Some British Muslims refuse to let their children be part of British society. We should say so openly

Sir Michael Wilshaw, the head of Ofsted, is generally an admirably plain-spoken man, willing to talk with refreshing candour about problems in the education system that others refuse to confront. Yet his letter revealing his inspectors’ findings about scores of unregistered schools operating in England is curiously circumspect, almost mealy-mouthed. Referring to the risk that children face “indoctrination”, Sir Michael does not explain exactly which harmful ideas could be foisted on those children.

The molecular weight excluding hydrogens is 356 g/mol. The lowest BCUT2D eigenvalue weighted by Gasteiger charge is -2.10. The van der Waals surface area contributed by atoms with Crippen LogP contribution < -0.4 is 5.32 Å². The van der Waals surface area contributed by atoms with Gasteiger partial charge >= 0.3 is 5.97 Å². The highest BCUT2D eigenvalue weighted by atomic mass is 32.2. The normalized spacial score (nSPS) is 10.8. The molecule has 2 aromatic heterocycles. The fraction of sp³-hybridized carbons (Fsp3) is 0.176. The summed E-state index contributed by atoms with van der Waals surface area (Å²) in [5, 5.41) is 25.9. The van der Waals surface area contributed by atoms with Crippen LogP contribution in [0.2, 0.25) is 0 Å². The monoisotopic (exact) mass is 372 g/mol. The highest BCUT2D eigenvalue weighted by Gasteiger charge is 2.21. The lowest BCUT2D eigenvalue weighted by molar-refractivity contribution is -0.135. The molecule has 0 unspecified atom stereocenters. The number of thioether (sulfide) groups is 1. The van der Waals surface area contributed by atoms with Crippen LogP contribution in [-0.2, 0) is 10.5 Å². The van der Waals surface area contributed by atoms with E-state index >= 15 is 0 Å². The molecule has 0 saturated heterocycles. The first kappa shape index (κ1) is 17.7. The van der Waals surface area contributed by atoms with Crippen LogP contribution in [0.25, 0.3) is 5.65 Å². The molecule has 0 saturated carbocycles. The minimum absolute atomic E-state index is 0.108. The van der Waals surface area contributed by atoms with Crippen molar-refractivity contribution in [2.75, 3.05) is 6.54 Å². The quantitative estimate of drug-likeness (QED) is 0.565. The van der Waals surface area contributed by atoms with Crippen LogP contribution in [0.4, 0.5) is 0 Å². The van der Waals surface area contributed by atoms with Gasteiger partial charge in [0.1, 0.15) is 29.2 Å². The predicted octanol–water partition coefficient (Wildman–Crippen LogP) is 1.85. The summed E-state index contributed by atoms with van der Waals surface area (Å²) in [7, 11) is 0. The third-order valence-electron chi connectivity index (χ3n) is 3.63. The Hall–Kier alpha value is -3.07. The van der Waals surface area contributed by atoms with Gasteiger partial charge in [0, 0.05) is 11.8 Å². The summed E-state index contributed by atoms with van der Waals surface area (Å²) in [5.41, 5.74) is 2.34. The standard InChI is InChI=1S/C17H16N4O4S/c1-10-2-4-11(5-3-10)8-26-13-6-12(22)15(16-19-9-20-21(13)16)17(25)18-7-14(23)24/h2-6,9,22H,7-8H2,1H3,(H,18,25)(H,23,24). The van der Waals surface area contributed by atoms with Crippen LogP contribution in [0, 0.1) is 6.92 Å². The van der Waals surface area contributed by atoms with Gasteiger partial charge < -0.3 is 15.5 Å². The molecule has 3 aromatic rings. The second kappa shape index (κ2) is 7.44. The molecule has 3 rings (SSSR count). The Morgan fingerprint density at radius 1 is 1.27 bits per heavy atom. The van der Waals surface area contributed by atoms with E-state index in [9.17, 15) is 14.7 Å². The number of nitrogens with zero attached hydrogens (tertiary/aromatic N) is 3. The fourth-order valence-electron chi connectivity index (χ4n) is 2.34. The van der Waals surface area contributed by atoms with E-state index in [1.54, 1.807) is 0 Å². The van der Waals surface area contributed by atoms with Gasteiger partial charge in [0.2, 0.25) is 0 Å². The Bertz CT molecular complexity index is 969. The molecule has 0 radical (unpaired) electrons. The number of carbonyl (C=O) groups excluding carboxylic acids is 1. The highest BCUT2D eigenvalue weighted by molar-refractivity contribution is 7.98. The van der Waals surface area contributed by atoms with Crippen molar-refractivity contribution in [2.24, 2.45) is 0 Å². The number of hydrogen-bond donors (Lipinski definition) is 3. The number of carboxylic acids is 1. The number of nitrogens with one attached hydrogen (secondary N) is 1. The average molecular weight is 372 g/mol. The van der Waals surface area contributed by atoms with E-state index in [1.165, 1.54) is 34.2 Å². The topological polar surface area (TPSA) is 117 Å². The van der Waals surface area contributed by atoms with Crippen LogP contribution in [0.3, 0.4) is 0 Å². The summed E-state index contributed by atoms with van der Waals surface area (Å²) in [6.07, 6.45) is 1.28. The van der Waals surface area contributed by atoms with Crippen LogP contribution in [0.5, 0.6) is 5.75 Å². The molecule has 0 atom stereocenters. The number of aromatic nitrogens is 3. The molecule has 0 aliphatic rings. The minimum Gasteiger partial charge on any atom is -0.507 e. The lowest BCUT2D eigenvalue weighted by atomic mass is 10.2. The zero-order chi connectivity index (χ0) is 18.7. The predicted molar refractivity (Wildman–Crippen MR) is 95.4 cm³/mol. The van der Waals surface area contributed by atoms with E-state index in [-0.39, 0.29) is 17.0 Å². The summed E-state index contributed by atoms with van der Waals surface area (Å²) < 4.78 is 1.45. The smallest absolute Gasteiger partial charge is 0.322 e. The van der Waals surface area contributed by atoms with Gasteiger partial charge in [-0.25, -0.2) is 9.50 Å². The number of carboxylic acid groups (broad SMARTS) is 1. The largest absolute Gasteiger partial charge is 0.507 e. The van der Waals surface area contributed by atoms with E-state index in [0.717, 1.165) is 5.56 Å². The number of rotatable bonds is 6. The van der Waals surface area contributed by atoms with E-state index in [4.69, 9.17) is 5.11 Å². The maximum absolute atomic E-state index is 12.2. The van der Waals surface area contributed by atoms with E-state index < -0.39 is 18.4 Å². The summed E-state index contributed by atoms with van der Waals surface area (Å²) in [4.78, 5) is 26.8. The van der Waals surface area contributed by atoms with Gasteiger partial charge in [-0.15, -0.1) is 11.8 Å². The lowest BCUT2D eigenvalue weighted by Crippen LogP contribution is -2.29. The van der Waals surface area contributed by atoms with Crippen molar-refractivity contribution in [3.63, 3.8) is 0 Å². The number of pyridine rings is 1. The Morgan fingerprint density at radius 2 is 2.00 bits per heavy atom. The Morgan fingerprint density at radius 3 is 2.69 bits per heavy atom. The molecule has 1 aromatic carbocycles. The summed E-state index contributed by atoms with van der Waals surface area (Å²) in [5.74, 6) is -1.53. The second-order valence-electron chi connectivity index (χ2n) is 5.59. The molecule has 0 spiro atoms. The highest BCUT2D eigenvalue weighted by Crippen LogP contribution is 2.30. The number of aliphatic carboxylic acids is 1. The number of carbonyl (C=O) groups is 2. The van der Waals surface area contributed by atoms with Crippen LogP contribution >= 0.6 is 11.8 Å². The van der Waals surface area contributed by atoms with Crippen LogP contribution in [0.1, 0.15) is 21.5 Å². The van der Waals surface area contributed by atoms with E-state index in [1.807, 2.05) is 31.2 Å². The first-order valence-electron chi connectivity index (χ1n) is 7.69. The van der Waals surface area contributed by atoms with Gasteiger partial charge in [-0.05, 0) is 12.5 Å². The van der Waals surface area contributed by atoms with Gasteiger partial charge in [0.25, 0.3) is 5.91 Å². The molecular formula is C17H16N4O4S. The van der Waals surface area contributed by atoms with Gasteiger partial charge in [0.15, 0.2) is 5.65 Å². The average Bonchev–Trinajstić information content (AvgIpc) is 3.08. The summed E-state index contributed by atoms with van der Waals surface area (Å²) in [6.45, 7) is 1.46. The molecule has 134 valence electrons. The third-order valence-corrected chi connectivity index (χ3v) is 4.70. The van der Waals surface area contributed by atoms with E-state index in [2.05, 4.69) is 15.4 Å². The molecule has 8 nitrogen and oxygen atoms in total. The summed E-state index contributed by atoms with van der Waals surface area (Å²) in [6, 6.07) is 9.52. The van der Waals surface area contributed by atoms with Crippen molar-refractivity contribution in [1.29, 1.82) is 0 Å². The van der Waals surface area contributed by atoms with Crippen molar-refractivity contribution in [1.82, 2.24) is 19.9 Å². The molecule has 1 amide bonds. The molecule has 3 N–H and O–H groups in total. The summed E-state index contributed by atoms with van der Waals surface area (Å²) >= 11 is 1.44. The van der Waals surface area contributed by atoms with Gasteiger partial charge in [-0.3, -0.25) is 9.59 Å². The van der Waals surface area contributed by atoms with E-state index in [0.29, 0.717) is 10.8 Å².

Nor would Ofsted confirm publicly that many of these unlisted schools are operated by British Muslims, parents who do not want their children to be taught in the state school system. This refusal to state plain facts is deeply troubling. If even senior officials responsible for overseeing the education system and identifying its problems are unwilling to say openly that the evidence suggests that some British Muslims are rejecting British values, how can the country ever attempt to address that problem?

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